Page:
Later I found out how good Osmia/O-F-C (Degussa) steel nibs are to write with. And I could have gotten more of them, had I known how good their steel nibs were. I have Osmia gold and steel nibs in both semi&maxi that are equally good. Some gold nibs are as good as some steel nibs. Not all gold nibs are lively, nor are all steel nibs. I like a bit of life in the nib.

Often Osmia was just over budget....and those with steel nibs lay at budget's edge....but I was a gold snob. :( Sigh....the price of pens keeps climbing....Osmia pens I could have gotten for my budget max of 50 Euro, four-five years ago are going for 90 or more; and that in steel.

 

Yes, I have in I buy 'cheaper' old pens found some with corroded steel nibs from the time when inks were more acidic than now.....And....Folks did not know to clean their pens.....and when a pen sat for a couple or even three generations in the back of a drawer, an occasional corroded nib shows up. More often the steel nibs just fine.... :) perhaps the pen was loaded with the great to clean out of old pens Pelikan Royal Blue....and not an IG BB. :rolleyes:

 

After a while you end up with spare nibs; so corroded nibs can be replaced with nibs equal to the nibs that were originally on the pen. If it's a lower tier pen or you have a spare better nib....if it's a good nib that writes well, it doesn't really matter on lower price pens if the nib is not the makers; as long as it's a good enough nib.

 

I was so ignorant to think only brand name pen's nibs were any good; turning my nose up at old Bock or Degussa nibs (Thankfully I didn't throw those Bock or Degussa 'no name' nibs out :wacko: )....the only Rupp nib I have is gold. Those were three of the bigger independent nib makers in Heidelberg once the pen capitol of Germany. Bock still makes nibs for many name brands.

 

I will read with interest what you say about gold nibs, vs steel. Given enough facts I have been known to change my mind. Why I can remember doing that 7-8   4-5  times and in this century!!! :o

 

 

 

I do appreciate your information that each company makes it's inks for it's own nibs....and it matters. However, in the Golden Age of Inks that we now live in.

I've been made to wonder if a certain Pelikan ink that wasn't up to snuff was because I was using another brand of pen....and my Lamy inks get told to play more in Lamy pens.


Edited by Bo Bo Olson, 27 September 2016 - 19:32.

Everyone says poor Mozart dead at only 36. None say poor Mendelson, dead at only 38. His family only allowed him to start at 20, but before, musicians use to come to the Mendelson garden to steal the music of Mendelson and his sister. A good artist also, can still buy prints of his famous Scottish drawings in Scotland.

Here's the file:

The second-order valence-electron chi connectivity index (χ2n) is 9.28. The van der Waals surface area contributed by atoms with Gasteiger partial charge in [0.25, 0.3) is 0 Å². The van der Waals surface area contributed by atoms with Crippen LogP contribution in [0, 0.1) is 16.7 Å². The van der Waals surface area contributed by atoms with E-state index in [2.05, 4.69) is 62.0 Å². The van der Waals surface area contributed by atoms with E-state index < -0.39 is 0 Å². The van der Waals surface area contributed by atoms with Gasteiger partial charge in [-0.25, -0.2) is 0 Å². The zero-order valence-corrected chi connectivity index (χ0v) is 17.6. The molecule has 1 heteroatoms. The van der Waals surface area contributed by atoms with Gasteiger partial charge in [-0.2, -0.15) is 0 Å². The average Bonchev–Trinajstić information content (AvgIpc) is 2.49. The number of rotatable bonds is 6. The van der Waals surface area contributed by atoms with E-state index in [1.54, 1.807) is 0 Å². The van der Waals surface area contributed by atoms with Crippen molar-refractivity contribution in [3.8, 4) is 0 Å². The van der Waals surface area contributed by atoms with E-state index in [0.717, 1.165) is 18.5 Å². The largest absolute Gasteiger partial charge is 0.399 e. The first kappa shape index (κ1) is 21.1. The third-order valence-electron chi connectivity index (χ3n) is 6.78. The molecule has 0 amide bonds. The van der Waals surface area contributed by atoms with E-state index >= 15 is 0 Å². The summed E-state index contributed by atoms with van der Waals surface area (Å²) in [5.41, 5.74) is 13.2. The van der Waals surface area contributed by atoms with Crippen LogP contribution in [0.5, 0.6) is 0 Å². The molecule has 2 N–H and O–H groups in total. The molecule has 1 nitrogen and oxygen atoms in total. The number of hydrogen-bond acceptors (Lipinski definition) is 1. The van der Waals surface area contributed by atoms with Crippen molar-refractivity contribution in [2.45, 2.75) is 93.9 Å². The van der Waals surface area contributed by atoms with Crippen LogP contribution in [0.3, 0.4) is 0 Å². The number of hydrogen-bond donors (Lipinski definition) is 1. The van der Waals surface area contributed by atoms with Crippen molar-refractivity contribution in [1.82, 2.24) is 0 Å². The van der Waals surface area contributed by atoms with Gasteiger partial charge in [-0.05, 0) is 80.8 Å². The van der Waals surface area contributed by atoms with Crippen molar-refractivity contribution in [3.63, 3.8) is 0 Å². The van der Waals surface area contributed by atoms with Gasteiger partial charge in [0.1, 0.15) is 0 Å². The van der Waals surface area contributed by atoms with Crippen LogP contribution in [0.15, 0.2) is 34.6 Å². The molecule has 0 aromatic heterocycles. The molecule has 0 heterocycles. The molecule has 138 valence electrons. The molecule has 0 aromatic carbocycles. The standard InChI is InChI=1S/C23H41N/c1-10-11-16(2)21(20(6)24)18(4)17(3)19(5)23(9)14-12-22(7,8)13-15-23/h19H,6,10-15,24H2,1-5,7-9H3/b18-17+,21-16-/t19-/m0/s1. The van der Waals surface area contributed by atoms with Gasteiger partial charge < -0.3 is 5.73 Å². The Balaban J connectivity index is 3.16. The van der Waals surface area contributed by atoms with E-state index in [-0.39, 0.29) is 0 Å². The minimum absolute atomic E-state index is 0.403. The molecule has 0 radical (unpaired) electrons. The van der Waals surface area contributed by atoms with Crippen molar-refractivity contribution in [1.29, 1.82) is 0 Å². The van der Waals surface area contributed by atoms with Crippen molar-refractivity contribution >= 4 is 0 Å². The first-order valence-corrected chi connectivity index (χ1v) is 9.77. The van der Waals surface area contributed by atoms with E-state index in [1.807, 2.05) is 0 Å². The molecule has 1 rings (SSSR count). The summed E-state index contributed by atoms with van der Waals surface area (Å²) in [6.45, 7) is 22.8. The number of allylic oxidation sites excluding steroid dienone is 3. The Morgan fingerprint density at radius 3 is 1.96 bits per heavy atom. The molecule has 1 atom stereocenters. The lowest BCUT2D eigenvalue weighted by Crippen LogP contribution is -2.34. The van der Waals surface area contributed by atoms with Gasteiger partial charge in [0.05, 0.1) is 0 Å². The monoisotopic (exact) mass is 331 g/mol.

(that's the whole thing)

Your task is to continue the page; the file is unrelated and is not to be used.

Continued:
www.nibs.com/blog/nibster-writes/nibs-germany      Info on Bock nibs

 

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#27 Pen_Ingeneer

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Posted 29 September 2016 - 06:35

 

Waterman cartridge. This is the Expert II about which I confessed early on here, that I had left it inked with a cartridge for over six years in a drawer. Here is a photo of it.

 

attachicon.gifExpert corrosion 081.jpg

 

Looking closely, they do appear to be pitted spots and not dried crud on the surface.

 

It still writes well :)

Hm... interesting!  It seems that the pitting happens only on the "gold" plated sections... Perhaps, not all that looks golden is gold?  :wacko:

 

A little bit of erosion would not noticeably change the writing characteristics. :)

 

I noticed that the nib has no "breather-hole"?


with kindness...

 

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#28 Pen_Ingeneer

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Posted 29 September 2016 - 06:57

 

Waterman seems to have made a lot of gold plated nibs that corroded.  I have had Phileas and Laureat I nibs badly corroded. 

... as I said, not all that looks golden is gold... :o

 

love your comment on ...not to hurry.  Thanks  :)


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#29 max dog

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Posted 29 September 2016 - 07:30

Gold nib pens are usually more expensive. That's the gist of it.

True. Or another way to look at it is, if its an expensive pen, it better come with a gold nib. That's how most pen makers market their pens. If brand x comes with steel nib, and brand y comes in gold nib and both cost the same and perform the same, brand y will have the advantage selling.

#30 praxim

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Posted 29 September 2016 - 08:26

I noticed that the nib has no "breather-hole"?


It is a gold plated steel nib. There is a breather hole in the section, fairly close to the front end.
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#31 Mangrove Jack

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Posted 29 September 2016 - 19:50

One of my smoothest nibs is on my Cross Solo - a much used and preferred every day carry pen. The nib is gold plated steel. I prefer it to most of my solid gold nibs.

#32 Pen_Ingeneer

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Posted 30 September 2016 - 09:01